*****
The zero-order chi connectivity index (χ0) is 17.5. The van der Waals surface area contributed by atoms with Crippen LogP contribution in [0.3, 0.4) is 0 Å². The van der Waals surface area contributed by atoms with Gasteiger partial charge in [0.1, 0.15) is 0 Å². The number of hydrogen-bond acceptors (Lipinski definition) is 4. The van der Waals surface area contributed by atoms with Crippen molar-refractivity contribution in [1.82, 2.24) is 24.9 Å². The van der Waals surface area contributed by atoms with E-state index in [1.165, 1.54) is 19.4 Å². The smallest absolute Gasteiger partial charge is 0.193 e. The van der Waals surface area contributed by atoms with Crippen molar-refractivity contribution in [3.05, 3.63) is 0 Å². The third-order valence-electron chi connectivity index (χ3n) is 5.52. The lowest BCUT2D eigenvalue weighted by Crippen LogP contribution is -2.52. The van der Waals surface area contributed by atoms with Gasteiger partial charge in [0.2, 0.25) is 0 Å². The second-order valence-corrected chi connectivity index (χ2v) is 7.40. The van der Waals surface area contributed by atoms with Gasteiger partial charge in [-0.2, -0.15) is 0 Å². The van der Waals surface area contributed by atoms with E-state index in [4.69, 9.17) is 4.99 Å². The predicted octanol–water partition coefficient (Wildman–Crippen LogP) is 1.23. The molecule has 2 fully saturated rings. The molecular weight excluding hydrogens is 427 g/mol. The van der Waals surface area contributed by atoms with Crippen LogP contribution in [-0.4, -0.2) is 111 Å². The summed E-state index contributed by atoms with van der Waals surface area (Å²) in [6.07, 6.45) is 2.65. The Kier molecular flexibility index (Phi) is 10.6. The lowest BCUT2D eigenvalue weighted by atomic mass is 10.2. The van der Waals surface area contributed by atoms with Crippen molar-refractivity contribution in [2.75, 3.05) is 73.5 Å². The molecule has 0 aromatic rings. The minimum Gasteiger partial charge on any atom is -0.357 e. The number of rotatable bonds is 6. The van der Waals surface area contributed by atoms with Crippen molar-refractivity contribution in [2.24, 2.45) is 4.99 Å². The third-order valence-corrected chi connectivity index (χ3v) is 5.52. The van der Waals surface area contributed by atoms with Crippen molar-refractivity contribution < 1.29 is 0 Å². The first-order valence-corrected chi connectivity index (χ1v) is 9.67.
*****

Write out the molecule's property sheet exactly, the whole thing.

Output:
The zero-order chi connectivity index (χ0) is 17.5. The van der Waals surface area contributed by atoms with Crippen LogP contribution in [0.3, 0.4) is 0 Å². The van der Waals surface area contributed by atoms with Gasteiger partial charge in [0.1, 0.15) is 0 Å². The number of hydrogen-bond acceptors (Lipinski definition) is 4. The van der Waals surface area contributed by atoms with Crippen molar-refractivity contribution in [1.82, 2.24) is 24.9 Å². The van der Waals surface area contributed by atoms with E-state index in [1.165, 1.54) is 19.4 Å². The smallest absolute Gasteiger partial charge is 0.193 e. The van der Waals surface area contributed by atoms with Crippen molar-refractivity contribution in [3.05, 3.63) is 0 Å². The third-order valence-electron chi connectivity index (χ3n) is 5.52. The lowest BCUT2D eigenvalue weighted by Crippen LogP contribution is -2.52. The van der Waals surface area contributed by atoms with Gasteiger partial charge in [0.2, 0.25) is 0 Å². The second-order valence-corrected chi connectivity index (χ2v) is 7.40. The van der Waals surface area contributed by atoms with Gasteiger partial charge in [-0.2, -0.15) is 0 Å². The van der Waals surface area contributed by atoms with E-state index in [4.69, 9.17) is 4.99 Å². The predicted octanol–water partition coefficient (Wildman–Crippen LogP) is 1.23. The molecule has 2 fully saturated rings. The molecular weight excluding hydrogens is 427 g/mol. The van der Waals surface area contributed by atoms with Crippen LogP contribution in [-0.4, -0.2) is 111 Å². The summed E-state index contributed by atoms with van der Waals surface area (Å²) in [6.07, 6.45) is 2.65. The Kier molecular flexibility index (Phi) is 10.6. The lowest BCUT2D eigenvalue weighted by atomic mass is 10.2. The van der Waals surface area contributed by atoms with Crippen molar-refractivity contribution in [2.75, 3.05) is 73.5 Å². The molecule has 0 aromatic rings. The minimum Gasteiger partial charge on any atom is -0.357 e. The number of rotatable bonds is 6. The van der Waals surface area contributed by atoms with Crippen molar-refractivity contribution in [2.24, 2.45) is 4.99 Å². The third-order valence-corrected chi connectivity index (χ3v) is 5.52. The van der Waals surface area contributed by atoms with Crippen molar-refractivity contribution < 1.29 is 0 Å². The first-order valence-corrected chi connectivity index (χ1v) is 9.67.